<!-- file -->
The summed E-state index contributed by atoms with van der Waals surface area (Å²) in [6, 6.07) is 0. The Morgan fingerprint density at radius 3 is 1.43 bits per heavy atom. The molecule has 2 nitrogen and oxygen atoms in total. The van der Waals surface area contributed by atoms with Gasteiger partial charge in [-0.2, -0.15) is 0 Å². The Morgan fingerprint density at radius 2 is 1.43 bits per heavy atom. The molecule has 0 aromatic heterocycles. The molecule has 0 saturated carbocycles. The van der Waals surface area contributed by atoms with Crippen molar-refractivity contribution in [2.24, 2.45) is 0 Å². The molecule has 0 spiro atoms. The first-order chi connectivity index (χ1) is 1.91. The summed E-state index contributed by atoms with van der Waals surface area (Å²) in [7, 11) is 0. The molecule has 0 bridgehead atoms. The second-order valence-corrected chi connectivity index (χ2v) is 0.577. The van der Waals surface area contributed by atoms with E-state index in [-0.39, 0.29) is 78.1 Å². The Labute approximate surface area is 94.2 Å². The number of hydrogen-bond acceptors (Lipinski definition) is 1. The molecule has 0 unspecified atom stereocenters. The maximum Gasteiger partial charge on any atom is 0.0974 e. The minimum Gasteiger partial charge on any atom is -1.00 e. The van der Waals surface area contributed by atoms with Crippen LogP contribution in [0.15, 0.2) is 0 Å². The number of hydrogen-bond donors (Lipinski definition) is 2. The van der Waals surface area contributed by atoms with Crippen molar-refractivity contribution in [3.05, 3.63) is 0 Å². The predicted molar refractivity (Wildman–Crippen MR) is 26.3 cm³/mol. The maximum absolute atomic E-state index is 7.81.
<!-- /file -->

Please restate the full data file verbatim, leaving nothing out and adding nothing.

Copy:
The summed E-state index contributed by atoms with van der Waals surface area (Å²) in [6, 6.07) is 0. The Morgan fingerprint density at radius 3 is 1.43 bits per heavy atom. The molecule has 2 nitrogen and oxygen atoms in total. The van der Waals surface area contributed by atoms with Gasteiger partial charge in [-0.2, -0.15) is 0 Å². The Morgan fingerprint density at radius 2 is 1.43 bits per heavy atom. The molecule has 0 aromatic heterocycles. The molecule has 0 saturated carbocycles. The van der Waals surface area contributed by atoms with Crippen molar-refractivity contribution in [2.24, 2.45) is 0 Å². The molecule has 0 spiro atoms. The first-order chi connectivity index (χ1) is 1.91. The summed E-state index contributed by atoms with van der Waals surface area (Å²) in [7, 11) is 0. The molecule has 0 bridgehead atoms. The second-order valence-corrected chi connectivity index (χ2v) is 0.577. The van der Waals surface area contributed by atoms with E-state index in [-0.39, 0.29) is 78.1 Å². The Labute approximate surface area is 94.2 Å². The number of hydrogen-bond acceptors (Lipinski definition) is 1. The molecule has 0 unspecified atom stereocenters. The maximum Gasteiger partial charge on any atom is 0.0974 e. The minimum Gasteiger partial charge on any atom is -1.00 e. The van der Waals surface area contributed by atoms with Crippen LogP contribution in [0.15, 0.2) is 0 Å². The number of hydrogen-bond donors (Lipinski definition) is 2. The van der Waals surface area contributed by atoms with Crippen molar-refractivity contribution in [3.05, 3.63) is 0 Å². The predicted molar refractivity (Wildman–Crippen MR) is 26.3 cm³/mol. The maximum absolute atomic E-state index is 7.81.